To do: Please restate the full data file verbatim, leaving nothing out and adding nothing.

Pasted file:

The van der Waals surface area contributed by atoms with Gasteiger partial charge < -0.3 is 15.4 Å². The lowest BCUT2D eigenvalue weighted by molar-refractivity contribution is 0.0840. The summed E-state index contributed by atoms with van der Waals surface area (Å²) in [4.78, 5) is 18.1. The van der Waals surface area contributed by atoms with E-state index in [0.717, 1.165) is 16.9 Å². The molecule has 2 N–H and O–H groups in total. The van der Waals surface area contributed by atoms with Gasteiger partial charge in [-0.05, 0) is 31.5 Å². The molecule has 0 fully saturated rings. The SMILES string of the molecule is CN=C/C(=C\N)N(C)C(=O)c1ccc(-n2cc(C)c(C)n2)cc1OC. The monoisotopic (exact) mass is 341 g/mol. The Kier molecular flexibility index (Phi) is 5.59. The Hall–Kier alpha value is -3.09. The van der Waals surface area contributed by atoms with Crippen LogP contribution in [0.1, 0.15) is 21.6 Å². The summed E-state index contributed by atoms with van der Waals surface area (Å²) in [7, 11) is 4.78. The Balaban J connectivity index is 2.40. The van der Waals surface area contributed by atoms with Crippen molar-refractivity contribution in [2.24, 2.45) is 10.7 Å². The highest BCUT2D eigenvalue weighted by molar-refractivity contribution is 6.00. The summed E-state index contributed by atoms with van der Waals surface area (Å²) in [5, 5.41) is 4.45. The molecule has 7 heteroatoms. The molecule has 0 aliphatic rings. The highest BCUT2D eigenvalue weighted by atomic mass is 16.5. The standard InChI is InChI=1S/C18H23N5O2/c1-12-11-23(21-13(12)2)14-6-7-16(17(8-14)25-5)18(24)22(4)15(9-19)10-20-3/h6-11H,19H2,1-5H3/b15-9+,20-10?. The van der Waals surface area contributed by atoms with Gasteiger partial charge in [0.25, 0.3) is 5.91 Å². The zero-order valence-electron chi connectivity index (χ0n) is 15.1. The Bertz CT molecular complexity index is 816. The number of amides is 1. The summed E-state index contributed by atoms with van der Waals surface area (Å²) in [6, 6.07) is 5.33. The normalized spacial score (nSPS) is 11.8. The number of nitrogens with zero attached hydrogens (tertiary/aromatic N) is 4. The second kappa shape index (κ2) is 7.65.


The van der Waals surface area contributed by atoms with Gasteiger partial charge < -0.3 is 15.4 Å². The lowest BCUT2D eigenvalue weighted by molar-refractivity contribution is 0.0840. The summed E-state index contributed by atoms with van der Waals surface area (Å²) in [4.78, 5) is 18.1. The van der Waals surface area contributed by atoms with E-state index in [0.717, 1.165) is 16.9 Å². The molecule has 2 N–H and O–H groups in total. The van der Waals surface area contributed by atoms with Gasteiger partial charge in [-0.05, 0) is 31.5 Å². The molecule has 0 fully saturated rings. The SMILES string of the molecule is CN=C/C(=C\N)N(C)C(=O)c1ccc(-n2cc(C)c(C)n2)cc1OC. The monoisotopic (exact) mass is 341 g/mol. The Kier molecular flexibility index (Phi) is 5.59. The Hall–Kier alpha value is -3.09. The van der Waals surface area contributed by atoms with Crippen LogP contribution in [0.1, 0.15) is 21.6 Å². The summed E-state index contributed by atoms with van der Waals surface area (Å²) in [7, 11) is 4.78. The Balaban J connectivity index is 2.40. The van der Waals surface area contributed by atoms with Crippen molar-refractivity contribution in [2.24, 2.45) is 10.7 Å². The highest BCUT2D eigenvalue weighted by molar-refractivity contribution is 6.00. The summed E-state index contributed by atoms with van der Waals surface area (Å²) in [5, 5.41) is 4.45. The molecule has 7 heteroatoms. The molecule has 0 aliphatic rings. The highest BCUT2D eigenvalue weighted by atomic mass is 16.5. The standard InChI is InChI=1S/C18H23N5O2/c1-12-11-23(21-13(12)2)14-6-7-16(17(8-14)25-5)18(24)22(4)15(9-19)10-20-3/h6-11H,19H2,1-5H3/b15-9+,20-10?. The van der Waals surface area contributed by atoms with Gasteiger partial charge in [0.25, 0.3) is 5.91 Å². The zero-order valence-electron chi connectivity index (χ0n) is 15.1. The Bertz CT molecular complexity index is 816. The number of amides is 1. The summed E-state index contributed by atoms with van der Waals surface area (Å²) in [6, 6.07) is 5.33. The normalized spacial score (nSPS) is 11.8. The number of nitrogens with zero attached hydrogens (tertiary/aromatic N) is 4. The second kappa shape index (κ2) is 7.65.